Big boost for platinum as world's mayors tackle urban air pollution

30th March 2017 By: Martin Creamer - Creamer Media Editor

Big boost for platinum as world's mayors tackle urban air pollution

World Platinum Investment Council CE Paul Wilson

JOHANNESBURG ( – The plans of the mayors of the world’s biggest cities to tackle urban air pollution head-on are a major plus for platinum, which catalyses the exhaust systems of vehicles and is the key metal in the emergence of emission-destroying fuel cells.

The clean-air programme is being spearheaded by C40 Cities Climate Leadership Group, which connects more than 90 of the world’s greatest cities, representing 650-million-plus people and a quarter of the global economy.

Plans to tackle city air pollution were announced this week by Paris mayor Anne Hidalgo, who is also the C40 chairperson, and London mayor Sadiq Khan.

Their action has prompted a response from World Platinum Investment Council (WPIC) CE Paul Wilson, who expressed the WPIC’s keenness to contribute to the initiative by way of fact-rooted dialogue and focussed proactivity.

WPIC was created three years ago by South African platinum-mining companies Anglo American Platinum, Aquarius, Impala, Lonmin, Northam and Royal Bafokeng Platinum.

“We’re very encouraged by the leadership being shown by London and Paris on the issue of air quality in cities,” Wilson stated in a release to Creamer Media’s Mining Weekly Online, in which he described as "groundbreaking" the independent road-testing approach.

He said that the approach would provide consumers with independent model-by-model emissions data and send a strong signal to automotive manufacturers. 

“As platinum has long played a critical role in emissions control solutions, we understand the technical capabilities of the automotive industry well,” Wilson pointed out, adding that best-in-class technologies, which already achieve on-the-road Euro 6c nitrogen oxide limits, are installed in some car models sold in 2016.

“We now need to tip the scales so that this is the case for the many, not the few," said Wilson, who urged vehicle manufacturers to recognise the vital, proactive role they have an opportunity to play in a viable solution to the air quality issue.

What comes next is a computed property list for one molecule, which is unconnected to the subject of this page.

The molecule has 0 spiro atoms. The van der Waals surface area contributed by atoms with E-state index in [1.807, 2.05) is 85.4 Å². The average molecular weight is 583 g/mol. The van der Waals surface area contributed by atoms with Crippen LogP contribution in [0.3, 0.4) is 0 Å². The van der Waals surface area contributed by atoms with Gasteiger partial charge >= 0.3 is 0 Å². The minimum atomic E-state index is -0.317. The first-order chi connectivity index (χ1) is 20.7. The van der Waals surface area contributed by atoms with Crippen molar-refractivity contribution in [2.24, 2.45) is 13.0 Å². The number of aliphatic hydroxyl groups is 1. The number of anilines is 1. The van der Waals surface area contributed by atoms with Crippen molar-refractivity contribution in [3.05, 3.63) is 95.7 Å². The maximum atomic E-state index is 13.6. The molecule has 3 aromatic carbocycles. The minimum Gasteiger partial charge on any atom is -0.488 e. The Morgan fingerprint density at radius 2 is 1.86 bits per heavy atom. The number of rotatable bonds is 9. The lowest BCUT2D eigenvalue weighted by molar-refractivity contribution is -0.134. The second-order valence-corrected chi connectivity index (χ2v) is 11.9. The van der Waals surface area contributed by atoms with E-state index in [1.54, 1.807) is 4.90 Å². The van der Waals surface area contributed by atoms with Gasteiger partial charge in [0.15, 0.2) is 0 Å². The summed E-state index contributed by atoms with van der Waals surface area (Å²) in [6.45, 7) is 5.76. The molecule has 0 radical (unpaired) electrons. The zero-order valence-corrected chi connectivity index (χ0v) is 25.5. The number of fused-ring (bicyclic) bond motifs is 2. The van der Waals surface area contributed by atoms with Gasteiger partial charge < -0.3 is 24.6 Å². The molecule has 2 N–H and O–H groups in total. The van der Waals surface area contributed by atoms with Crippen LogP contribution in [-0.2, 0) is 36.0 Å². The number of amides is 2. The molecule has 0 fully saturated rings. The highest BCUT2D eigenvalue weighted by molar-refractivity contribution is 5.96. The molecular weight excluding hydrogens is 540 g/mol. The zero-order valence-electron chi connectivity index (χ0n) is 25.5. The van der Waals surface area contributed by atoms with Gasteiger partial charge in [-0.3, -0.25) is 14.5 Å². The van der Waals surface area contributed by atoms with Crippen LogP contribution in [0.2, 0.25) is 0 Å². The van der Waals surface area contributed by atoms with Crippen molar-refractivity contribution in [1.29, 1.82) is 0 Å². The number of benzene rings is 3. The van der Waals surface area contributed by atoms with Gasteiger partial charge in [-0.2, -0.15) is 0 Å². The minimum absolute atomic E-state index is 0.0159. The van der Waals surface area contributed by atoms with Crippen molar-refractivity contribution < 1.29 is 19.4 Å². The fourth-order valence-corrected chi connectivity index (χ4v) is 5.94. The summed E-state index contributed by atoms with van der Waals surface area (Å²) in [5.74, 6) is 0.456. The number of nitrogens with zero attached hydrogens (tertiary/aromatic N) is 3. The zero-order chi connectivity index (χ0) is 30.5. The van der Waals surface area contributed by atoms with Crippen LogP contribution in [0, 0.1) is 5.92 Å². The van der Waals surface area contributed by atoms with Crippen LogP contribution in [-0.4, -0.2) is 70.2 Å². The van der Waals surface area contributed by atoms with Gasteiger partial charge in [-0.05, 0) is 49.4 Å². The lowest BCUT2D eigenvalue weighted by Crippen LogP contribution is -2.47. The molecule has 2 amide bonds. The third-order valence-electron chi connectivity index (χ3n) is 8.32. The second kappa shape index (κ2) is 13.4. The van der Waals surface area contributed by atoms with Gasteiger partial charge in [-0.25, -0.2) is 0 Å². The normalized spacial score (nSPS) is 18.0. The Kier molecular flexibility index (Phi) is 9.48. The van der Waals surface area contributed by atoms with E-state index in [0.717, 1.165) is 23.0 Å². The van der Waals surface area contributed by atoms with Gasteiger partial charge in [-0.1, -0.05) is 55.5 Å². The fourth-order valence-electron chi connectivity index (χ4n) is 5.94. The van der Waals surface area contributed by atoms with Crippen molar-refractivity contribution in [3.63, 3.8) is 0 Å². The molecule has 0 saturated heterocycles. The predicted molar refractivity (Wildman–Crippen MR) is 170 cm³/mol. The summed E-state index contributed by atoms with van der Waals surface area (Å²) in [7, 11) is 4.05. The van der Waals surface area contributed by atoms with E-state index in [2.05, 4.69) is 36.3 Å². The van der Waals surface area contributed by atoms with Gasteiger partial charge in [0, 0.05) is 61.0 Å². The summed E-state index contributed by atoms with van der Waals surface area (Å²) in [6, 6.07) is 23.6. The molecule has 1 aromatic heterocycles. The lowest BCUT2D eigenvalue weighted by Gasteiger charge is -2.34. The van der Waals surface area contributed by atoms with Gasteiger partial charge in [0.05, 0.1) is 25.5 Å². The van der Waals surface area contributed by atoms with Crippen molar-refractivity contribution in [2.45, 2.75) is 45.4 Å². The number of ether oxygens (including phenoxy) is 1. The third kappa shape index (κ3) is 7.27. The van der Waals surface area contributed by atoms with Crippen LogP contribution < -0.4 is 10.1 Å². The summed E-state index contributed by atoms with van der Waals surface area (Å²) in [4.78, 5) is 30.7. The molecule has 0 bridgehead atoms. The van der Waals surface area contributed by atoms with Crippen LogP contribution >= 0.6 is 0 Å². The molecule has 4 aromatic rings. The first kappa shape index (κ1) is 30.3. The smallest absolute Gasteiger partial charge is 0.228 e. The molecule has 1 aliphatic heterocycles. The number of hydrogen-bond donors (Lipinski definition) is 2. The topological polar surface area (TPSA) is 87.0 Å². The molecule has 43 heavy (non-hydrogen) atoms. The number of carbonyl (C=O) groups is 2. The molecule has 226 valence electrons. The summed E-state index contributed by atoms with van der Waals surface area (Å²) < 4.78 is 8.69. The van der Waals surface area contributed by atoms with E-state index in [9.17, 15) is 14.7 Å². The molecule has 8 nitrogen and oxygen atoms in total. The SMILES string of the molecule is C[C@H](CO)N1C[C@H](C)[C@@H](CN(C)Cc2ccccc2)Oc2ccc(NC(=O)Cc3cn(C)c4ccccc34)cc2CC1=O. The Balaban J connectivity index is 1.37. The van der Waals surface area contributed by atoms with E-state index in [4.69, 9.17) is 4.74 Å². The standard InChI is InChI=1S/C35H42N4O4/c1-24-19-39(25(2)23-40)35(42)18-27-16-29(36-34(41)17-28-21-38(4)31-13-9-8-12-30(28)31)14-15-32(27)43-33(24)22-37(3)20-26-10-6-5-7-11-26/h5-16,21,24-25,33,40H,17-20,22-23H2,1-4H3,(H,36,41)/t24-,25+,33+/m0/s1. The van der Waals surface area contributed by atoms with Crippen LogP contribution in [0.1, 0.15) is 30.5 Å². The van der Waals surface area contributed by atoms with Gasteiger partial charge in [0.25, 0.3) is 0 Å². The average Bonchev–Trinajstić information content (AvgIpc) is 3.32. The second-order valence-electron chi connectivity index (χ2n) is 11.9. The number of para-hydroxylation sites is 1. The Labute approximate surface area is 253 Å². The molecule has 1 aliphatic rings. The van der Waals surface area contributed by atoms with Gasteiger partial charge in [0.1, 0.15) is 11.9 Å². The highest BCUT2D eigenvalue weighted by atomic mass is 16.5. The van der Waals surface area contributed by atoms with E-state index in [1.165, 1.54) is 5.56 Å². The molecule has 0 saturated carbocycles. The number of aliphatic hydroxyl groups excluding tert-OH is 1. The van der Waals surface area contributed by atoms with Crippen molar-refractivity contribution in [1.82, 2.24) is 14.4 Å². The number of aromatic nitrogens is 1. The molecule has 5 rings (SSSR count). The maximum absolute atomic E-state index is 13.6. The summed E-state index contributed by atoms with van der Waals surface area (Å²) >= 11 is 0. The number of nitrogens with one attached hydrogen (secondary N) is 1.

In a comprehensive address to the Investing in African Mining Indaba last month, Ivanhoe Mines executive chairperson Robert Friedland flashed on to a big screen graphics of platinum-catalysed fuel cell vehicles stopping tiny particles in the air of major urban cities from entering lungs, getting into the blood stream and then going permanently beyond the blood brain barrier.

“In fact, the closer you live to a major urban road, the higher the chances of dementia and air pollution particles are definitely linked to higher cancer and death risk,” Friedland told the Investing in African Mining Indaba, attended by Creamer Media’s Mining Weekly Online.

He outlined how ten times more platinum a vehicle will be used in the move from catalytic converters to the fuel cell vehicle and showed a picture of a Honda Clarity fuel cell car engine that uses one ounce of platinum per car.

Created and led by cities, C40 is focused on tackling climate change and driving urban action that reduces greenhouse gas emissions and climate risks, while increasing the health, wellbeing and economic opportunities of urban citizens.

Three-term New York mayor Michael Bloomberg serves as president of the C40 board and other signatories include Cape Town mayor Patricia de Lille as well as Los Angeles mayor Eric Garcetti, Boston mayor Martin Walsh, Copenhagen mayor Frank Jensen, Mexico City mayor Miguel Ángel Mancera and Milan mayor Giuseppe Sala.

The initiative dovetails well with WPIC’s mission of stimulating global investor demand for physical platinum through both actionable insights and targeted investment product development.

Bloomberg, a former C40 chairperson and vocal advocate of cities playing an integral part in a global strategy to address climate change, said that the new vehicle scorings would empower consumers to make informed choices that protect public health and the planet.

“This is a great example of how the same steps that improve lives also fuel progress against climate change,” Bloomberg added.